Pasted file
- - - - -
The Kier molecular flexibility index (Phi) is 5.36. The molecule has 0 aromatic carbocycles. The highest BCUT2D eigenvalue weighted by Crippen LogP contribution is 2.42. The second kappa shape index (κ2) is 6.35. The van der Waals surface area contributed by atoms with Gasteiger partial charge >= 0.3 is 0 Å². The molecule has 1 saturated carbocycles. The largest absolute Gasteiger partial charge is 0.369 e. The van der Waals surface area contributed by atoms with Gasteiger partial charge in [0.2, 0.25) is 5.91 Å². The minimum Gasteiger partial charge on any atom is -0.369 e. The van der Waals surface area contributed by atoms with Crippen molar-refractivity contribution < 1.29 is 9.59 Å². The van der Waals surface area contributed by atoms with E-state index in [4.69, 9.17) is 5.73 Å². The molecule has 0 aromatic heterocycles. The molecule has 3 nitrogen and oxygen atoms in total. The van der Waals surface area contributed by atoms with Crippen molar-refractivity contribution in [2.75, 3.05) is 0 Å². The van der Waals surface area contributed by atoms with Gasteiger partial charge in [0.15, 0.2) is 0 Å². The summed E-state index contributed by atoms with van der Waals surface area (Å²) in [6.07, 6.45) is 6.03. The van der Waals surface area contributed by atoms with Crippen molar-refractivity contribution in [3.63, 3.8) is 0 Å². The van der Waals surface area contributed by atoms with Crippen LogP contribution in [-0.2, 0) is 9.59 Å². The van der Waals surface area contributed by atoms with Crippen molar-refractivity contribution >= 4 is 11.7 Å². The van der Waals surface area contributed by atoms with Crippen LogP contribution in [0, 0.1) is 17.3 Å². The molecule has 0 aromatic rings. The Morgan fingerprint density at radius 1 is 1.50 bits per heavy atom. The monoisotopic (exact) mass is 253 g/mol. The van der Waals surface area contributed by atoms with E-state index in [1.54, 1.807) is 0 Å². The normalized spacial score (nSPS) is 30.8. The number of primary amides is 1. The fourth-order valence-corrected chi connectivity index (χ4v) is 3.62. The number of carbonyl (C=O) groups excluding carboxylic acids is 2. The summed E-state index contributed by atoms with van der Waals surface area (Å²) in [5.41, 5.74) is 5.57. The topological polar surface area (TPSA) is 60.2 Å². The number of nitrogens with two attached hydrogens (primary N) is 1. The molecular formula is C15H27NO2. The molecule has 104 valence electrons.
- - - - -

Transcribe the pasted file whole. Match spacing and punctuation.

The Kier molecular flexibility index (Phi) is 5.36. The molecule has 0 aromatic carbocycles. The highest BCUT2D eigenvalue weighted by Crippen LogP contribution is 2.42. The second kappa shape index (κ2) is 6.35. The van der Waals surface area contributed by atoms with Gasteiger partial charge >= 0.3 is 0 Å². The molecule has 1 saturated carbocycles. The largest absolute Gasteiger partial charge is 0.369 e. The van der Waals surface area contributed by atoms with Gasteiger partial charge in [0.2, 0.25) is 5.91 Å². The minimum Gasteiger partial charge on any atom is -0.369 e. The van der Waals surface area contributed by atoms with Crippen molar-refractivity contribution < 1.29 is 9.59 Å². The van der Waals surface area contributed by atoms with E-state index in [4.69, 9.17) is 5.73 Å². The molecule has 0 aromatic heterocycles. The molecule has 3 nitrogen and oxygen atoms in total. The van der Waals surface area contributed by atoms with Crippen molar-refractivity contribution in [2.75, 3.05) is 0 Å². The van der Waals surface area contributed by atoms with Gasteiger partial charge in [0.15, 0.2) is 0 Å². The summed E-state index contributed by atoms with van der Waals surface area (Å²) in [6.07, 6.45) is 6.03. The van der Waals surface area contributed by atoms with Crippen molar-refractivity contribution in [3.63, 3.8) is 0 Å². The van der Waals surface area contributed by atoms with Crippen LogP contribution in [-0.2, 0) is 9.59 Å². The van der Waals surface area contributed by atoms with Crippen molar-refractivity contribution >= 4 is 11.7 Å². The van der Waals surface area contributed by atoms with Crippen LogP contribution in [0, 0.1) is 17.3 Å². The molecule has 0 aromatic rings. The Morgan fingerprint density at radius 1 is 1.50 bits per heavy atom. The monoisotopic (exact) mass is 253 g/mol. The van der Waals surface area contributed by atoms with E-state index in [1.54, 1.807) is 0 Å². The normalized spacial score (nSPS) is 30.8. The number of primary amides is 1. The fourth-order valence-corrected chi connectivity index (χ4v) is 3.62. The number of carbonyl (C=O) groups excluding carboxylic acids is 2. The summed E-state index contributed by atoms with van der Waals surface area (Å²) in [5.41, 5.74) is 5.57. The topological polar surface area (TPSA) is 60.2 Å². The number of nitrogens with two attached hydrogens (primary N) is 1. The molecular formula is C15H27NO2. The molecule has 104 valence electrons.